Whitbread has worked hard to raise awareness of energy and water issues among its workforce and to encourage them to adopt working methods that reduce environmental impacts. Premier Inn housekeepers carry cards with tips on going green.
The tips include: save water and only flush the toilet the minimum number of times necessary during room cleaning; only operate dish/glasswasher and washing machines with full loads and where possible use 30°C laundry programme; and report any maintenance issues such as dripping taps or running toilets as soon as possible.
Kitchen staff are also being weaned off potentially environmentally damaging behaviour through a combination of equipment and education.
“Staff would typically turn on all the gas burners to warm up the kitchen first thing in the morning. The introduction of induction hobs and raising awareness is changing that behaviour,” explains Brakes. Behaviour change is also supported through rewards for hotel managers, which are linked to improving environmental performance.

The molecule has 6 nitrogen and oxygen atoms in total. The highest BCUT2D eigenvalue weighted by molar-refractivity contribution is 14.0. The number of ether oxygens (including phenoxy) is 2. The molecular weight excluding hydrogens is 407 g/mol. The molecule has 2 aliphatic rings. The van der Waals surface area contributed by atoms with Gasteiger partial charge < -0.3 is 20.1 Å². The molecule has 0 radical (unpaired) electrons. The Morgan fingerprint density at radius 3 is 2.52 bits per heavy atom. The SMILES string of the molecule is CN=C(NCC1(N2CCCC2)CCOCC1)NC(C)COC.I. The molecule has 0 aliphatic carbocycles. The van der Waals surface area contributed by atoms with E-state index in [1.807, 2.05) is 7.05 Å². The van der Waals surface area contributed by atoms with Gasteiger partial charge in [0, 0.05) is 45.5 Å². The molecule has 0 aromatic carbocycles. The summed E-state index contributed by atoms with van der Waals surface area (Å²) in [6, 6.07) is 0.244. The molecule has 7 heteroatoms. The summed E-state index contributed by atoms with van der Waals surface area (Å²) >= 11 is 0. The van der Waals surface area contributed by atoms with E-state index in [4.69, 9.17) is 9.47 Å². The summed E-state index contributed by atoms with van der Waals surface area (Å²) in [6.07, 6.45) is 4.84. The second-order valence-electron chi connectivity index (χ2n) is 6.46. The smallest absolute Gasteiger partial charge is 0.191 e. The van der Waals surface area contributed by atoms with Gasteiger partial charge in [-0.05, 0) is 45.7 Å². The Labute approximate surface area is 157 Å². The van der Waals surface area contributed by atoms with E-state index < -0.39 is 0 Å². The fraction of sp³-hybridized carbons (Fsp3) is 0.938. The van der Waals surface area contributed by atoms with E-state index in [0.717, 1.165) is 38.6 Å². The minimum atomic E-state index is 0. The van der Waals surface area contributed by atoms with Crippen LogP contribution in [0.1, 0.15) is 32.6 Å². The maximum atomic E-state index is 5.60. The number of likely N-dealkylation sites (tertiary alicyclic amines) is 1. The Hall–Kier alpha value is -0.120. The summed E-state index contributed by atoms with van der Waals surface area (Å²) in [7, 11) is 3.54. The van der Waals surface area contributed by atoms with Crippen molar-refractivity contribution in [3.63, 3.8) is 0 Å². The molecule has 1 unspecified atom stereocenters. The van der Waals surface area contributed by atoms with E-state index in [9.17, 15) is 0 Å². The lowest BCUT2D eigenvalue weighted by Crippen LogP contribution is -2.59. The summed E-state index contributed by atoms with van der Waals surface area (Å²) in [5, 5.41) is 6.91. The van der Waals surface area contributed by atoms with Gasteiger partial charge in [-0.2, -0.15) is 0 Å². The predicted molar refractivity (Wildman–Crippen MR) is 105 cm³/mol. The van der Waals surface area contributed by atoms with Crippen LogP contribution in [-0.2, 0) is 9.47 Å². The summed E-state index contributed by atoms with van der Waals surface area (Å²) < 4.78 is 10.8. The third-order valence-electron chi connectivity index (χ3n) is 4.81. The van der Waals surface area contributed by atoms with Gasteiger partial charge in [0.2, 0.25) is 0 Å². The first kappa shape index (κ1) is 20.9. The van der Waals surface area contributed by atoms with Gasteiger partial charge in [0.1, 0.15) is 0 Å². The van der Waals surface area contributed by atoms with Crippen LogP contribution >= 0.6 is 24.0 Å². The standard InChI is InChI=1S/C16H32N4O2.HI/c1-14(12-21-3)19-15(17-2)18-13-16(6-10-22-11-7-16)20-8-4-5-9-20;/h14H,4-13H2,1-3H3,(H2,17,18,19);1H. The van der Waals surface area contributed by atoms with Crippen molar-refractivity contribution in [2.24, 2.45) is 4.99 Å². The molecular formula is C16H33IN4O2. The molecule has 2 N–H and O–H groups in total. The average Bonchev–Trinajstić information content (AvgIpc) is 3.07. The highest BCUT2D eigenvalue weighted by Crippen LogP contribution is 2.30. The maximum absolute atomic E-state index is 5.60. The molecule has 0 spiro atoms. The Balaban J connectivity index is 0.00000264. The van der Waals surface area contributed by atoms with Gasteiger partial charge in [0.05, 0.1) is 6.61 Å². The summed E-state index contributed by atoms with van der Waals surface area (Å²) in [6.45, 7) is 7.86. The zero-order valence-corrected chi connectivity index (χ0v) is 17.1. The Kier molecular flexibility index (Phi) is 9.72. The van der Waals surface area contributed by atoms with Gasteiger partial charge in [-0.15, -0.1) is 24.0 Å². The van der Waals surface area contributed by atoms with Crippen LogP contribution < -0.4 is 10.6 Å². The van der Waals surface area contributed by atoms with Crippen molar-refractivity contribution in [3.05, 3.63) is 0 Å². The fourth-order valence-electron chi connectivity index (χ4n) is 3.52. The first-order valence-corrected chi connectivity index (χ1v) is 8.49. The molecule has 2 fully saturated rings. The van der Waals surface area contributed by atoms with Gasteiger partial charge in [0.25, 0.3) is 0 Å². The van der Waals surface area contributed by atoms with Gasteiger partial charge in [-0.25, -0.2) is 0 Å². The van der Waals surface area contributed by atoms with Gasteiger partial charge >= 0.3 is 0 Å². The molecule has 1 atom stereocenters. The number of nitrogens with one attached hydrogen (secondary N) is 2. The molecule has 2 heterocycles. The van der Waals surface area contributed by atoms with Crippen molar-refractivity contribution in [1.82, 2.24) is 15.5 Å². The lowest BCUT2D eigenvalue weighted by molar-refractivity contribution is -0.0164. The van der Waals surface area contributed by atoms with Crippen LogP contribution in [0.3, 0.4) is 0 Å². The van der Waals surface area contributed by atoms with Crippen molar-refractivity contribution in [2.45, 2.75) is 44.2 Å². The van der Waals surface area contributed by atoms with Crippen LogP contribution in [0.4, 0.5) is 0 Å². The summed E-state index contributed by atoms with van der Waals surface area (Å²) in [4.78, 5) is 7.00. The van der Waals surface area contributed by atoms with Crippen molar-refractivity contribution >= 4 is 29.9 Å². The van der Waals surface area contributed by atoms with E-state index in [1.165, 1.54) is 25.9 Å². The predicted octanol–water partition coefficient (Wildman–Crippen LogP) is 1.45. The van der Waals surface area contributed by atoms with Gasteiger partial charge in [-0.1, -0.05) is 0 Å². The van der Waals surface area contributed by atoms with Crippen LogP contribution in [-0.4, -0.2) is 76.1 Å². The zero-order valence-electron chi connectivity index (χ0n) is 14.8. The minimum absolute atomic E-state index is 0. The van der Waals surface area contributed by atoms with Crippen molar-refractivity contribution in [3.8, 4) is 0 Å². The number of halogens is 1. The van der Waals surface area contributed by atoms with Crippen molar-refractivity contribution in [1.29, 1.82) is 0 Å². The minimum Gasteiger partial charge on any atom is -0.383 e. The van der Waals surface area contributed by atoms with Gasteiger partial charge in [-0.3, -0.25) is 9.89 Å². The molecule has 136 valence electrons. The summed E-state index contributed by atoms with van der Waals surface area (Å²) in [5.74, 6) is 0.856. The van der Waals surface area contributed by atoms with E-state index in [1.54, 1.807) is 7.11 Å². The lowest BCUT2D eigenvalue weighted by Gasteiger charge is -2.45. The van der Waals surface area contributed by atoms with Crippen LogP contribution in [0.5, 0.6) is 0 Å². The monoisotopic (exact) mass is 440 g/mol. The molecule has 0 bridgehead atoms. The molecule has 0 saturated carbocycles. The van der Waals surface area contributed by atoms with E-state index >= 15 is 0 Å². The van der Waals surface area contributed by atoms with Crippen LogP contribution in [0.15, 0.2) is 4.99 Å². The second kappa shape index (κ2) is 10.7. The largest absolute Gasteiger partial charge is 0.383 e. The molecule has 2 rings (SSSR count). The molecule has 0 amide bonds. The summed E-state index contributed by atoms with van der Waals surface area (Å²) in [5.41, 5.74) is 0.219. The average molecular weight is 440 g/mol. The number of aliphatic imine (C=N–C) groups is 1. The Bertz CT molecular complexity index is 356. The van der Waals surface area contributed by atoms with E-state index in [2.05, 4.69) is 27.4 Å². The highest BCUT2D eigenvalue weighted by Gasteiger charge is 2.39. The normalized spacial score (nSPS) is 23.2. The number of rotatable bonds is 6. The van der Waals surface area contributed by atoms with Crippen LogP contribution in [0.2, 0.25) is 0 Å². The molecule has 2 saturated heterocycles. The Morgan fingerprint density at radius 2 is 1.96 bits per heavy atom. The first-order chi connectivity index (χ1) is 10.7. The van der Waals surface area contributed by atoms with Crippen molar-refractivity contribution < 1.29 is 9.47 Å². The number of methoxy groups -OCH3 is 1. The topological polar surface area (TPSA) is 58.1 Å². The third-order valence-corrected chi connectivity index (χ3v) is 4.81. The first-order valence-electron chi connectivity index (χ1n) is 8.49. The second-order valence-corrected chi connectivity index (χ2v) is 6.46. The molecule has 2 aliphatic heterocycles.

Managers have a target to reduce energy consumption by 3% per annum, and this goal accounts for a percentage of their annual bonus.
They each receive a monthly energy and water footprint report based on the meter and billing data, so they can monitor performance and identify where consumption is diverging from the expected norm.
“Sub-metering is important for spotting specific changes in consumption and gives managers more control over what’s happening on their site,” says Brakes.
Whitbread is extending sub-metering wherever possible.
Meters monitor all the system at Burgess Hill, enabling Whitbread to effectively measure and evaluate every piece of equipment.
Brakes offers the standard management refrain: “You can’t manage something if you don’t measure it,” before adding that monitoring also helps us “detect problems.”